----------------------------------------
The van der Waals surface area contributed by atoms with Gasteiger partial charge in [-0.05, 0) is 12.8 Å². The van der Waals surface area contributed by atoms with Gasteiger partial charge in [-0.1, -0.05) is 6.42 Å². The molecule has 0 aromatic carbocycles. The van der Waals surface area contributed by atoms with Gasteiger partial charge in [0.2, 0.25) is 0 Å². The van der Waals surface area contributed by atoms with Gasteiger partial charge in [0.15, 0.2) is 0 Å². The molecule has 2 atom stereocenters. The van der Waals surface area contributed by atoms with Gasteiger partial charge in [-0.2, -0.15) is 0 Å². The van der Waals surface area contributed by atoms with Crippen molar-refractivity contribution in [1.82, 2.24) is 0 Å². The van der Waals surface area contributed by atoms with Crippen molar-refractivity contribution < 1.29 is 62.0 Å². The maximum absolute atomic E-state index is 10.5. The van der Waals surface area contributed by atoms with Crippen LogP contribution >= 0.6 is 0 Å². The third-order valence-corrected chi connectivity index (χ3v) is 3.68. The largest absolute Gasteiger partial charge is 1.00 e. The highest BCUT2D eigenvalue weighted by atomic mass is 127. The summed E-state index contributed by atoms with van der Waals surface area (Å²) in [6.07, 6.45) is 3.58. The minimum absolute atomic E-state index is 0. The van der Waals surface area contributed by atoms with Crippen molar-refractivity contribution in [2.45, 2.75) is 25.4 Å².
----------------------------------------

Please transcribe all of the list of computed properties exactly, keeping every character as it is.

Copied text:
The van der Waals surface area contributed by atoms with Gasteiger partial charge in [-0.05, 0) is 12.8 Å². The van der Waals surface area contributed by atoms with Gasteiger partial charge in [-0.1, -0.05) is 6.42 Å². The molecule has 0 aromatic carbocycles. The van der Waals surface area contributed by atoms with Gasteiger partial charge in [0.2, 0.25) is 0 Å². The van der Waals surface area contributed by atoms with Gasteiger partial charge in [0.15, 0.2) is 0 Å². The molecule has 2 atom stereocenters. The van der Waals surface area contributed by atoms with Gasteiger partial charge in [-0.2, -0.15) is 0 Å². The van der Waals surface area contributed by atoms with Crippen molar-refractivity contribution in [1.82, 2.24) is 0 Å². The van der Waals surface area contributed by atoms with Crippen molar-refractivity contribution < 1.29 is 62.0 Å². The maximum absolute atomic E-state index is 10.5. The van der Waals surface area contributed by atoms with Crippen LogP contribution >= 0.6 is 0 Å². The third-order valence-corrected chi connectivity index (χ3v) is 3.68. The largest absolute Gasteiger partial charge is 1.00 e. The highest BCUT2D eigenvalue weighted by atomic mass is 127. The summed E-state index contributed by atoms with van der Waals surface area (Å²) in [6.07, 6.45) is 3.58. The minimum absolute atomic E-state index is 0. The van der Waals surface area contributed by atoms with Crippen molar-refractivity contribution in [2.45, 2.75) is 25.4 Å².